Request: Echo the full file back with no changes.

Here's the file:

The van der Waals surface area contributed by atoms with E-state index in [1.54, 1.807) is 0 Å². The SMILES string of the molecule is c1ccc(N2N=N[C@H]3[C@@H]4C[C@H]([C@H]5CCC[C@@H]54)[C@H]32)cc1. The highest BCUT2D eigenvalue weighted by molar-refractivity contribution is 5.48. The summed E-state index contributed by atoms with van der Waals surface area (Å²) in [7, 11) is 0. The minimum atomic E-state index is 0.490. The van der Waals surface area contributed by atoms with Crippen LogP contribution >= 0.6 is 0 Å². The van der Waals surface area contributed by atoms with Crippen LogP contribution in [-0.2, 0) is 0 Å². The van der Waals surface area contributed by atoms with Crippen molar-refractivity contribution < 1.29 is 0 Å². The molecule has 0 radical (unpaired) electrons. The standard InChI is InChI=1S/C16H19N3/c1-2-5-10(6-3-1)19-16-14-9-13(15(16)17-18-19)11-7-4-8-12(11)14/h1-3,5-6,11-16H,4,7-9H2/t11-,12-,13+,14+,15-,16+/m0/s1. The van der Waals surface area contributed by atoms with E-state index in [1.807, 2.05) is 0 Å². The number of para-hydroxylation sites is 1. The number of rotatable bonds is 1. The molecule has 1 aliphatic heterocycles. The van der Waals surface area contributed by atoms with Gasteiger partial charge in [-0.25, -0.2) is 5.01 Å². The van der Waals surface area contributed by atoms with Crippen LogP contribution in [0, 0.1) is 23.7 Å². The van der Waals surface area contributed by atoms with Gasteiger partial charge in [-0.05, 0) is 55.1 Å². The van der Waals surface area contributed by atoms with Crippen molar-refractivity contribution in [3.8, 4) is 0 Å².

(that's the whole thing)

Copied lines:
The van der Waals surface area contributed by atoms with E-state index in [1.54, 1.807) is 0 Å². The SMILES string of the molecule is c1ccc(N2N=N[C@H]3[C@@H]4C[C@H]([C@H]5CCC[C@@H]54)[C@H]32)cc1. The highest BCUT2D eigenvalue weighted by molar-refractivity contribution is 5.48. The summed E-state index contributed by atoms with van der Waals surface area (Å²) in [7, 11) is 0. The minimum atomic E-state index is 0.490. The van der Waals surface area contributed by atoms with Crippen LogP contribution >= 0.6 is 0 Å². The van der Waals surface area contributed by atoms with Crippen LogP contribution in [-0.2, 0) is 0 Å². The van der Waals surface area contributed by atoms with Crippen molar-refractivity contribution < 1.29 is 0 Å². The molecule has 0 radical (unpaired) electrons. The standard InChI is InChI=1S/C16H19N3/c1-2-5-10(6-3-1)19-16-14-9-13(15(16)17-18-19)11-7-4-8-12(11)14/h1-3,5-6,11-16H,4,7-9H2/t11-,12-,13+,14+,15-,16+/m0/s1. The van der Waals surface area contributed by atoms with E-state index in [1.807, 2.05) is 0 Å². The number of para-hydroxylation sites is 1. The number of rotatable bonds is 1. The molecule has 1 aliphatic heterocycles. The van der Waals surface area contributed by atoms with Gasteiger partial charge in [-0.25, -0.2) is 5.01 Å². The van der Waals surface area contributed by atoms with Crippen LogP contribution in [0, 0.1) is 23.7 Å². The van der Waals surface area contributed by atoms with Gasteiger partial charge in [-0.05, 0) is 55.1 Å². The van der Waals surface area contributed by atoms with Crippen molar-refractivity contribution in [3.8, 4) is 0 Å².